Many people still seem to not be aware of EXIF data and the information it provides anyone that wants to view it. EXIF data is attached to image files as well as other files and provides all sorts of details from file creation time to exact GPS coordinates. This is the type of data that was extracted from an image uploaded by Vice Magazine that gave away John McAfee’s location when he escaped Belize. On Backtrack Linux there are numerous tools to extract EXIF data including exiftool which is written in Perl and easy to use. Below we will describe exiftool, which is located in /pentest/misc/exiftool/ or /usr/bin, and provide examples to show how easy it is to use.
The past couple of days I have written a couple articles about how to view iPhone image GPS data on a Mac using Photoshop and Preview. Each of these articles included a mini warning at the bottom of the article noting that you should keep the GPS data in mind when uploading images to social media sites, sharing the images, etc. so I figured I should write a quick article showing a method you could use to remove this GPS data before sharing the images either on social media sites, via email, etc. Below there are details of an easy way to remove GPS details from images on Mac OSX.
Yesterday I wrote an article on viewing iPhone image GPS data via Photoshop on the Mac but since not everyone has the need to have Photoshop along with the fact that Photoshop is not cheap I also wanted to show a way to view iPhone image GPS data without having to install any third party software on your Mac. You can easily view iPhone image GPS data using Preview which is installed by default on Mac OSX. Below I describe how to view iPhone image GPS data using the same example image from yesterday with Preview.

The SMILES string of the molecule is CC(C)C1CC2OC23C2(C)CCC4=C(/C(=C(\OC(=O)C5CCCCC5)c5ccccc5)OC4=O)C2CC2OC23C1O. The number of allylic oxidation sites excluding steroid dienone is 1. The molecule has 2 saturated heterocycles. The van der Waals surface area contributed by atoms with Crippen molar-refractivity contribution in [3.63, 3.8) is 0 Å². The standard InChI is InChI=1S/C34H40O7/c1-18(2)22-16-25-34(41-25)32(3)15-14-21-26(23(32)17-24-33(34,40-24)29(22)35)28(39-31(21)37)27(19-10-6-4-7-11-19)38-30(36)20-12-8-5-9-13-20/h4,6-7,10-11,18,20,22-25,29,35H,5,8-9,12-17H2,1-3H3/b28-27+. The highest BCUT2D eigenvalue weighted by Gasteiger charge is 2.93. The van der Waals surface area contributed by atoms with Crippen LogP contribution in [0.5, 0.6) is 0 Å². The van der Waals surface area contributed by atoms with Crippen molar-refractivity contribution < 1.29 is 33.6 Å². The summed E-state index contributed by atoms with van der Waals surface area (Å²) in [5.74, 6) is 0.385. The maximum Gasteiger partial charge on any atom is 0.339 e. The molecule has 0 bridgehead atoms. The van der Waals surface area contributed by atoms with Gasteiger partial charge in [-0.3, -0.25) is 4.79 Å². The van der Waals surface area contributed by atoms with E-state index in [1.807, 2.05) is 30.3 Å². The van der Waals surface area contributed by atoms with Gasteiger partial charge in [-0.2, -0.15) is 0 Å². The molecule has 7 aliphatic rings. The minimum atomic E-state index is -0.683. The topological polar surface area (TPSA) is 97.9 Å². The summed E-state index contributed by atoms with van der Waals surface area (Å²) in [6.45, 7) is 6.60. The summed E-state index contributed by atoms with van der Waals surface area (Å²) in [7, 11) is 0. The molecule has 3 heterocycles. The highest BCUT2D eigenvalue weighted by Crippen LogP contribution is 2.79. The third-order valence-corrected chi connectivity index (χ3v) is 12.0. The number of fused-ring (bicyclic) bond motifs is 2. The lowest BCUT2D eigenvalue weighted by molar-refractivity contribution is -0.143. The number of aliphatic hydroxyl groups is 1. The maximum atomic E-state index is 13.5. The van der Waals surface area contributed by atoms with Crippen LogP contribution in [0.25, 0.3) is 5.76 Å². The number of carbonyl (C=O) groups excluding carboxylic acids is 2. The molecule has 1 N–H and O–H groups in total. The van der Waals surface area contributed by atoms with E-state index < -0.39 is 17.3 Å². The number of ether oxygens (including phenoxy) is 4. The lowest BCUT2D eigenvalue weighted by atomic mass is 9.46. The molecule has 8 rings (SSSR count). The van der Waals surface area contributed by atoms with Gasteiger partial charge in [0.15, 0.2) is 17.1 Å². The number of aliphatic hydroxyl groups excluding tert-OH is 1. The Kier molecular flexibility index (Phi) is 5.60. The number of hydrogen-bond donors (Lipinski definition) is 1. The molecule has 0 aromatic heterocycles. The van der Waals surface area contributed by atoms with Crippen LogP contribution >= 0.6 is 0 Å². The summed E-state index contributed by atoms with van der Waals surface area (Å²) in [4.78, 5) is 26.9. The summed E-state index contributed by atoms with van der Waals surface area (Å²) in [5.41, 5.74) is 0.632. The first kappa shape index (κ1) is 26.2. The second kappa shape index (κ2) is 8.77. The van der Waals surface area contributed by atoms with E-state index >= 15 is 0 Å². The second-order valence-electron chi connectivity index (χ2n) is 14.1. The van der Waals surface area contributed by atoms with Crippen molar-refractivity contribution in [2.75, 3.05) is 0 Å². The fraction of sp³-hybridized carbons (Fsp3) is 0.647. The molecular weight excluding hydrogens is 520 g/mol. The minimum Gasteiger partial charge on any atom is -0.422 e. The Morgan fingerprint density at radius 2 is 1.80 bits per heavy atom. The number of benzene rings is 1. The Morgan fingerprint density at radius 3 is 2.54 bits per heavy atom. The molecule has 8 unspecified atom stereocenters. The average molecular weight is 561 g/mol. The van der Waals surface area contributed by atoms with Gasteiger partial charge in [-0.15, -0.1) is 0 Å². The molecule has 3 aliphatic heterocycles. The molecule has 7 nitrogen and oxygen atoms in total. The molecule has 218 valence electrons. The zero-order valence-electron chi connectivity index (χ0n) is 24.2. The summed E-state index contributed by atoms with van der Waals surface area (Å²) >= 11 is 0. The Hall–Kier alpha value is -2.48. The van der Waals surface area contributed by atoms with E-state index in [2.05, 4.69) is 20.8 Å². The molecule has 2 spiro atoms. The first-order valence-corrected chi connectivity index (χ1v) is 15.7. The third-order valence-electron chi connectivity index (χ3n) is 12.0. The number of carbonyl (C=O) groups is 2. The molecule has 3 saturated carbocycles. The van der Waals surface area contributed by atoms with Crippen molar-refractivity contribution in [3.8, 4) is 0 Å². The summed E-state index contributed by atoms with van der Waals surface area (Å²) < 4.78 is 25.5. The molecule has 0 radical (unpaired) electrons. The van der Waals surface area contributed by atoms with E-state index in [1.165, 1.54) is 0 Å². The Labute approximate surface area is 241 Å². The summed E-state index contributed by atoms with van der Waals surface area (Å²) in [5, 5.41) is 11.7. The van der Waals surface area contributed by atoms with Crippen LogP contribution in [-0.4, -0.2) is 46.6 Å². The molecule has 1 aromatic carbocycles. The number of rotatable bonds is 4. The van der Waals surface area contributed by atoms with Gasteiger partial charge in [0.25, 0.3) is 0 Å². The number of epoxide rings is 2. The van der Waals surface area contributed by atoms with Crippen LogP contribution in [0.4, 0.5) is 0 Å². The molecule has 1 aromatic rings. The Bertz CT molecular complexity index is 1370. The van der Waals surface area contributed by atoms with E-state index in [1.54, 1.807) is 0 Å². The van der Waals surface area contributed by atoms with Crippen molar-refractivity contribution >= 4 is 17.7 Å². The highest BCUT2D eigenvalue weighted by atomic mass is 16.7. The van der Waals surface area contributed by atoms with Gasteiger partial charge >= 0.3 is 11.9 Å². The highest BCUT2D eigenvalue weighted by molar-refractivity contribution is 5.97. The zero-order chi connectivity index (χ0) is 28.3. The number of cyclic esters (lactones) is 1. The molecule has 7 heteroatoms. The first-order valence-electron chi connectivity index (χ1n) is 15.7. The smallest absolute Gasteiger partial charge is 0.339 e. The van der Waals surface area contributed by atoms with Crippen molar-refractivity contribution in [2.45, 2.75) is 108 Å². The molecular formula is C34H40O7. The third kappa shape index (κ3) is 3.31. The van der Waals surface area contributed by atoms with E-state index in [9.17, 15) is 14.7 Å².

Yesterday I read an article on location data that is included with all images taken on your iPhone. This type of location data, which is also known as Geo Data or GPS Data, is included behind the scenes on all sorts of media that you create on a day to day basis so while I knew this and was familiar with the type of data that is included I had never spent much time looking into this data. Since I typically use Adobe Photoshop to edit images I figured I would start there and see how I can view location data for images taken on my iPhone within Photoshop CS5 which is the current version I am using.
Part of Wireless Assessments is always getting a visual view of your client set up. I am always looking for new ways to do this however the best way I have found is using a tool called GISkismet which was written by a guy I know named Jabra. I was getting ready for work this week and I decided to write a quick article on how to do this. All the tools are open source and available on the backtrack 4 cd except Google earth which you must install.